14. Yeah the watering down of the new deli menu was a big step back. The sandwiches on offer like the Reuben were authentic and as good as you'd find at any bar or cafe serving this style of American food. The lazy answer is they didn't find much of an audience for this style of food in a theme park setting, but you also never see much of a crowd there ordering the usual fare of pies and premade wraps/sandwiches so you tend to wonder if the venue just doesn't get the foot traffic and promotion it should. I think ideally it should have been built as an extension of the coffee shop where it'd be a much better companion outlet than the pointless combination of a modern deli next to Ben & Jerry's. No objections to the prices VRTP charge for F&B generally speaking -- it should be premium prices -- but I think they are incredibly foolish to not be modernising their staples. They don't exist in a bubble and McDonalds are no longer the benchmark; every major shopping centre foodcourt offers ample high quality, modern and fresh fast food. The burgers on offer, even at seemingly premium outlets like Dockside Tavern run the gamut from average to embarassing. The business model for the parks relies on repeat visits; I suspect bean counters are happy so long as the key outlets are doing good business with little regard for the fact that other would-be major outlets are almost always shut, operate for reduced hours or simply under-perform. Someone probably met a KPI by shaving a few cents off the cost per serve with those cardboard fries. All the while there's countless TripAdvisor reviews urging people to steer clear of the food on offer. And then how many passholders quietly decide "never again" on a daily basis?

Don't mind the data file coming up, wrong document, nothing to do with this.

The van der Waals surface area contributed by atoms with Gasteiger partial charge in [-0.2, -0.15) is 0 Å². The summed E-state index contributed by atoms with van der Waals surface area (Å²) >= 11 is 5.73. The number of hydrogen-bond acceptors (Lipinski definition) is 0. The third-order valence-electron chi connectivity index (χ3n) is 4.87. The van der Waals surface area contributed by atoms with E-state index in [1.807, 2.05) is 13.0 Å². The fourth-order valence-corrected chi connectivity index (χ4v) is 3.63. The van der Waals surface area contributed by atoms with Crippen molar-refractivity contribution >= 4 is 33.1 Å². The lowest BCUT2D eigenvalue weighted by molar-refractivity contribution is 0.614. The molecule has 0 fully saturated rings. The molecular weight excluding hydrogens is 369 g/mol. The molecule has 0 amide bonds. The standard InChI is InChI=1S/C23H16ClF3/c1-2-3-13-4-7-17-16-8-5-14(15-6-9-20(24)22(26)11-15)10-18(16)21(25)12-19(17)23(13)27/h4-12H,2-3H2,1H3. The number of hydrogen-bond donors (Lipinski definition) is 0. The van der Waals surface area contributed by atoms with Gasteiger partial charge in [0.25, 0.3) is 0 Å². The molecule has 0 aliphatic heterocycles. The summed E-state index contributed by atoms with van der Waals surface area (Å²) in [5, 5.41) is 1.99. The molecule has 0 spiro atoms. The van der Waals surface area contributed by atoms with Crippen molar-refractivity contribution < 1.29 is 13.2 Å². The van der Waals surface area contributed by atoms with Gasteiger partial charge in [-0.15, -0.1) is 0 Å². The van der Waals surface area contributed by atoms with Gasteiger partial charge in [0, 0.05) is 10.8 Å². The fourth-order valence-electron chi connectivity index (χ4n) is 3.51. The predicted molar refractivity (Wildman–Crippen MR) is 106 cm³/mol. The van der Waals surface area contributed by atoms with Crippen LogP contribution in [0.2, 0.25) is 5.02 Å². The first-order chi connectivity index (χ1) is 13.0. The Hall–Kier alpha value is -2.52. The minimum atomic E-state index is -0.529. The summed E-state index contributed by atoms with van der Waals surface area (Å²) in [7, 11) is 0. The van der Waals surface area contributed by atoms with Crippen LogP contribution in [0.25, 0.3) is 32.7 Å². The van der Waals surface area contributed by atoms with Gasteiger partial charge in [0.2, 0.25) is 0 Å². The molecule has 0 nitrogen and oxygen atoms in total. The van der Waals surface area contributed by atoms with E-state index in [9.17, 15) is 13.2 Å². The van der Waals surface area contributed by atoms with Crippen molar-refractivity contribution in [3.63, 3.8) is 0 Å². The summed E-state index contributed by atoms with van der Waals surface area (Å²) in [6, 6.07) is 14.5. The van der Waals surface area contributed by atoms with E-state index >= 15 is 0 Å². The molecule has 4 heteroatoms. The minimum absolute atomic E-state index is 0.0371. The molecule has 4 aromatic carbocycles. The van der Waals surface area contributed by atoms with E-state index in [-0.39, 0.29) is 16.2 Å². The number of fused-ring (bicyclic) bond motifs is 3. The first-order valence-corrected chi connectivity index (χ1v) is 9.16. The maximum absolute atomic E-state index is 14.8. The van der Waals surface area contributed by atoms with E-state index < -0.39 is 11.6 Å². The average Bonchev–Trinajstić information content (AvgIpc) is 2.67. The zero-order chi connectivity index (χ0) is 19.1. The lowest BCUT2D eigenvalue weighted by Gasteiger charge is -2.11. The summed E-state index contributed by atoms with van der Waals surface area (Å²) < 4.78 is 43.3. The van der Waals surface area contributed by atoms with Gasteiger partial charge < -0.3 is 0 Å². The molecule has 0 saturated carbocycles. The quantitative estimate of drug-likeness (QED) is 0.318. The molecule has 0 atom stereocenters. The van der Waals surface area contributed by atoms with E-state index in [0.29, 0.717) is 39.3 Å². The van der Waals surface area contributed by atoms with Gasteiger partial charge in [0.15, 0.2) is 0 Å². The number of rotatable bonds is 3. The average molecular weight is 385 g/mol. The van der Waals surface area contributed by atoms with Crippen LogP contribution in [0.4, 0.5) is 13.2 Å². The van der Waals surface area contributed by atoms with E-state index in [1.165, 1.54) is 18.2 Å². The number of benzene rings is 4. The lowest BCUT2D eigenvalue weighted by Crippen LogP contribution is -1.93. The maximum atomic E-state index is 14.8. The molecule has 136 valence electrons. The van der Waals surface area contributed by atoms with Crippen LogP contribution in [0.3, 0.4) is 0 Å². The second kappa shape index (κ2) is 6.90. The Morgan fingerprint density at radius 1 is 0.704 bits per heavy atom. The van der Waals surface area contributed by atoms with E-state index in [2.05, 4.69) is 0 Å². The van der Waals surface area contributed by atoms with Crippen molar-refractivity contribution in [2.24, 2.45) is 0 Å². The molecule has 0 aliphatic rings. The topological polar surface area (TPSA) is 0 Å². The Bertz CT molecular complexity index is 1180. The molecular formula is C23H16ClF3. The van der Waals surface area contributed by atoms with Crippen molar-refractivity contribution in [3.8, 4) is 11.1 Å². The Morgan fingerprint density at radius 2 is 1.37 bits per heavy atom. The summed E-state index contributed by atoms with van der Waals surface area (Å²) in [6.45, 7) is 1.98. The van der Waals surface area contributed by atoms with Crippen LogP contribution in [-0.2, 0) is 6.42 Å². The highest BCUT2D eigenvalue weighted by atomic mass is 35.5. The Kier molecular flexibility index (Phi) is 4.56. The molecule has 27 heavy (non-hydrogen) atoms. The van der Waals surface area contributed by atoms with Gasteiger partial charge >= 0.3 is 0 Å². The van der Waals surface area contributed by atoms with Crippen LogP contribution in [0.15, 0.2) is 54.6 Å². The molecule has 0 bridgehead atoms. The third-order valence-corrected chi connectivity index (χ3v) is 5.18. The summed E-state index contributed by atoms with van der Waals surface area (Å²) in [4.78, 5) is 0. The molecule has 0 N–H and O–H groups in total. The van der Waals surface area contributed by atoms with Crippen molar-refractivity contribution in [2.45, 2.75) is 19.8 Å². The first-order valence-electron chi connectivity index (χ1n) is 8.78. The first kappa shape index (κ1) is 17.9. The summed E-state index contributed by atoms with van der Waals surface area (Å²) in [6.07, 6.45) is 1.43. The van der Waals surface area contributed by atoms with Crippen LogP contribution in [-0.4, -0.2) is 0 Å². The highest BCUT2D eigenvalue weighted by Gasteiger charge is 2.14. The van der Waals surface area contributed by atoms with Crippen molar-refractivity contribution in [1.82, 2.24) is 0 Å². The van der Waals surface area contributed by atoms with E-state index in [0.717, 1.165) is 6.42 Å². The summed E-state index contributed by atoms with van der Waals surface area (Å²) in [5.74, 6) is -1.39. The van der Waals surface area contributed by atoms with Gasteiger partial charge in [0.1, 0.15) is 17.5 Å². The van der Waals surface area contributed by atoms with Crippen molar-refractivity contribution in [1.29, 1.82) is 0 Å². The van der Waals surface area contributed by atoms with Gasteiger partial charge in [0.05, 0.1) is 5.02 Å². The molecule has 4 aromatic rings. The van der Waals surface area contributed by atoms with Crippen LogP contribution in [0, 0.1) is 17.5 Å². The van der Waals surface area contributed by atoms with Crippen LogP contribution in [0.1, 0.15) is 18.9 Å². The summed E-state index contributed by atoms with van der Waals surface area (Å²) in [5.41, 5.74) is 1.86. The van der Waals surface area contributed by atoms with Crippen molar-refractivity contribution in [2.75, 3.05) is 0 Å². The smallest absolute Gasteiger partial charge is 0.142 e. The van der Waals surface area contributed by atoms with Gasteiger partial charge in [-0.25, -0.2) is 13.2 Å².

15. Richard

    Dreamworld - 2017 "exciting" "experiences"

    As good a time as any to wrap things up here. This thread has more than run its course. Feel free to carry on discussion at the below links: Gold Rush demolition: Dreamworld Corroboree works: Remember, no mega-topics. Don't be afraid to start a new topic to talk about new things major or minor!